Date Published: May 2012
The Carpet Python (Morelia spilota) is the most widespread Australian python and is found in areas of all States and Territories of mainland Australia and some offshore islands. The species occupies a broad range of habitats and is found in lowland forest, shrubland, grassland and rocky areas of various altitudes and temperature ranges. Carpet Pythons are also common to highly altered environments such as agricultural and urban areas, and show significant variation in colour and markings, particularly between sub-species.
Carpet Pythons have not established feral populations outside their natural range and are not noted for causing environmental impacts. In suburban areas, Carpet Pythons are noted as a minor pest and may consume aviary birds and their eggs and some domestic pets (eg. cats). Climate modelling suggests that Tasmania's climate is moderately similar to the native range of this species.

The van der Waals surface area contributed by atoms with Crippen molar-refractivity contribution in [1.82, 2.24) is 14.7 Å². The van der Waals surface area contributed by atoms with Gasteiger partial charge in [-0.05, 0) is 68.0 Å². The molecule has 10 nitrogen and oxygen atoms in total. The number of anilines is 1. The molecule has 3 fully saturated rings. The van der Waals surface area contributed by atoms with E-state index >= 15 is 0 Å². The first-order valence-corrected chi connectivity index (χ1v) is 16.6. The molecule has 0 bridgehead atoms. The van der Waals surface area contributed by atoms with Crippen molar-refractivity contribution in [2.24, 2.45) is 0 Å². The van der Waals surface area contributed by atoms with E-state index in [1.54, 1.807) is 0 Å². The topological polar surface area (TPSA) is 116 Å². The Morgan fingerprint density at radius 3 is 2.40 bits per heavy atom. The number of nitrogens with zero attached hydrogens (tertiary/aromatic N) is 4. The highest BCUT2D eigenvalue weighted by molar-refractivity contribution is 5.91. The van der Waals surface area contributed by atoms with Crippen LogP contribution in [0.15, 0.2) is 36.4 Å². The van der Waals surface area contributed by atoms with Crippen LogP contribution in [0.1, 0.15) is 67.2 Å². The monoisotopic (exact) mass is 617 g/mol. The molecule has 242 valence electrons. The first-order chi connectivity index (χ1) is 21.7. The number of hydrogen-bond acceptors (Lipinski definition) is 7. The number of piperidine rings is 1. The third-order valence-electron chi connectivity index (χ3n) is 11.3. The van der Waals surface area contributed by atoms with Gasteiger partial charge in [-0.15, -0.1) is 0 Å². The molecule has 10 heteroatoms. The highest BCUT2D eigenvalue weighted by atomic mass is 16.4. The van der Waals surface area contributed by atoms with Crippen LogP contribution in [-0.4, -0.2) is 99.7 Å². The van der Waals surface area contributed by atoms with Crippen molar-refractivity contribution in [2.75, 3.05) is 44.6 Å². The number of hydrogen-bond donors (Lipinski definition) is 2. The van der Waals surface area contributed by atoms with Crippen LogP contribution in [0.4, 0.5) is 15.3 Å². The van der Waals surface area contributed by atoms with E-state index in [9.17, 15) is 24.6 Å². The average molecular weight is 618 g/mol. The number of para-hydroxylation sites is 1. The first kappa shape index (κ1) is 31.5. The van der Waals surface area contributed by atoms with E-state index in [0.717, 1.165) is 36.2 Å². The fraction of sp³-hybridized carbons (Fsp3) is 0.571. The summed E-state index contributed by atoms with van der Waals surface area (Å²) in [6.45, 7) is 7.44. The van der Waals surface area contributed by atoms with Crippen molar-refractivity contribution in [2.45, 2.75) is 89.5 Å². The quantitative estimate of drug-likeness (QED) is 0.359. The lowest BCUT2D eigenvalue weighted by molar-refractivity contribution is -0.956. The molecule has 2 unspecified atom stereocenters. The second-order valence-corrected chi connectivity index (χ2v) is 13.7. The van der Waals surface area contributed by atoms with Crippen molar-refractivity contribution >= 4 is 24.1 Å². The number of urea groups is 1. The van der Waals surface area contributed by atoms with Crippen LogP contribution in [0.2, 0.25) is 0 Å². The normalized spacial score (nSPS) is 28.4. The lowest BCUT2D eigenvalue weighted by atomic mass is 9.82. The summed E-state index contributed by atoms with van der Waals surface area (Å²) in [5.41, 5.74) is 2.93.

The Carpet Python is listed as 'least concern' on the IUCN Red List of Threatened Species and is commonly traded as a commercial pet internationally and in Australia. This species is listed under Appendix II of the Convention on International Trade in Endangered Species of Wild Fauna and Flora (CITES). Under the Environment Protection and Biodiversity Conservation Act 1999, Carpet Pythons are listed as 'specimens taken to be suitable for live import' and require a permit to import into Australia issued under this Act.
In Tasmania, Carpet Pythons are controlled animals under the Nature Conservation Act 2002.
This risk assessment concludes that Carpet Pythons are a serious threat to Tasmania and proposes that imports be restricted to those licence holders approved for keeping serious threat species.
Carpet Python (Morelia spilota) (732Kb)